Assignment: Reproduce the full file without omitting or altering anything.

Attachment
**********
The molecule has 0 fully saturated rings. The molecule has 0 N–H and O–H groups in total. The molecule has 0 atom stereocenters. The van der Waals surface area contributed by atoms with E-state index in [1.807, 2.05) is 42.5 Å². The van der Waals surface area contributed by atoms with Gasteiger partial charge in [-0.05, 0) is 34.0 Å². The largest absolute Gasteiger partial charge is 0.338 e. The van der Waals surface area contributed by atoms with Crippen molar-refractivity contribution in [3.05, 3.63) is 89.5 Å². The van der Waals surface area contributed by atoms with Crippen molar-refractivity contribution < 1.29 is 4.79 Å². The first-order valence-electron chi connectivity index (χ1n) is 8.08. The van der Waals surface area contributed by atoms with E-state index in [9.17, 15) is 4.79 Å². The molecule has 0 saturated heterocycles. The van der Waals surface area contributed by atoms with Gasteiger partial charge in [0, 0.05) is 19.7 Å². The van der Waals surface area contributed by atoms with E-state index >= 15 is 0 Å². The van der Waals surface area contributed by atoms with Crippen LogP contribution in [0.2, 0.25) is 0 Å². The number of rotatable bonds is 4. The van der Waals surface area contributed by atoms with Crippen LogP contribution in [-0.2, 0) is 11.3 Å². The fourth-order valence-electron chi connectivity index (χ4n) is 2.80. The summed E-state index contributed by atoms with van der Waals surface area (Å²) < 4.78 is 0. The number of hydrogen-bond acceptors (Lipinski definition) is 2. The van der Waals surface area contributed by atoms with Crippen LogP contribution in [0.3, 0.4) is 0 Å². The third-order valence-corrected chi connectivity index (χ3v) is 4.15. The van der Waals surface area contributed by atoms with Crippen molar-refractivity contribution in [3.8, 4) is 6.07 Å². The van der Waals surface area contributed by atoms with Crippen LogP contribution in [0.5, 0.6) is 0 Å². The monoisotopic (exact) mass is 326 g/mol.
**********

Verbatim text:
The molecule has 0 fully saturated rings. The molecule has 0 N–H and O–H groups in total. The molecule has 0 atom stereocenters. The van der Waals surface area contributed by atoms with E-state index in [1.807, 2.05) is 42.5 Å². The van der Waals surface area contributed by atoms with Gasteiger partial charge in [-0.05, 0) is 34.0 Å². The largest absolute Gasteiger partial charge is 0.338 e. The van der Waals surface area contributed by atoms with Crippen molar-refractivity contribution in [3.05, 3.63) is 89.5 Å². The van der Waals surface area contributed by atoms with Crippen molar-refractivity contribution < 1.29 is 4.79 Å². The first-order valence-electron chi connectivity index (χ1n) is 8.08. The van der Waals surface area contributed by atoms with E-state index in [9.17, 15) is 4.79 Å². The molecule has 0 saturated heterocycles. The van der Waals surface area contributed by atoms with Gasteiger partial charge in [0, 0.05) is 19.7 Å². The van der Waals surface area contributed by atoms with E-state index >= 15 is 0 Å². The van der Waals surface area contributed by atoms with Crippen LogP contribution in [0.2, 0.25) is 0 Å². The number of rotatable bonds is 4. The van der Waals surface area contributed by atoms with Crippen LogP contribution in [-0.2, 0) is 11.3 Å². The fourth-order valence-electron chi connectivity index (χ4n) is 2.80. The summed E-state index contributed by atoms with van der Waals surface area (Å²) < 4.78 is 0. The number of hydrogen-bond acceptors (Lipinski definition) is 2. The van der Waals surface area contributed by atoms with Crippen LogP contribution in [0.3, 0.4) is 0 Å². The third-order valence-corrected chi connectivity index (χ3v) is 4.15. The van der Waals surface area contributed by atoms with Crippen molar-refractivity contribution in [3.8, 4) is 6.07 Å². The van der Waals surface area contributed by atoms with Crippen LogP contribution in [0.5, 0.6) is 0 Å². The monoisotopic (exact) mass is 326 g/mol.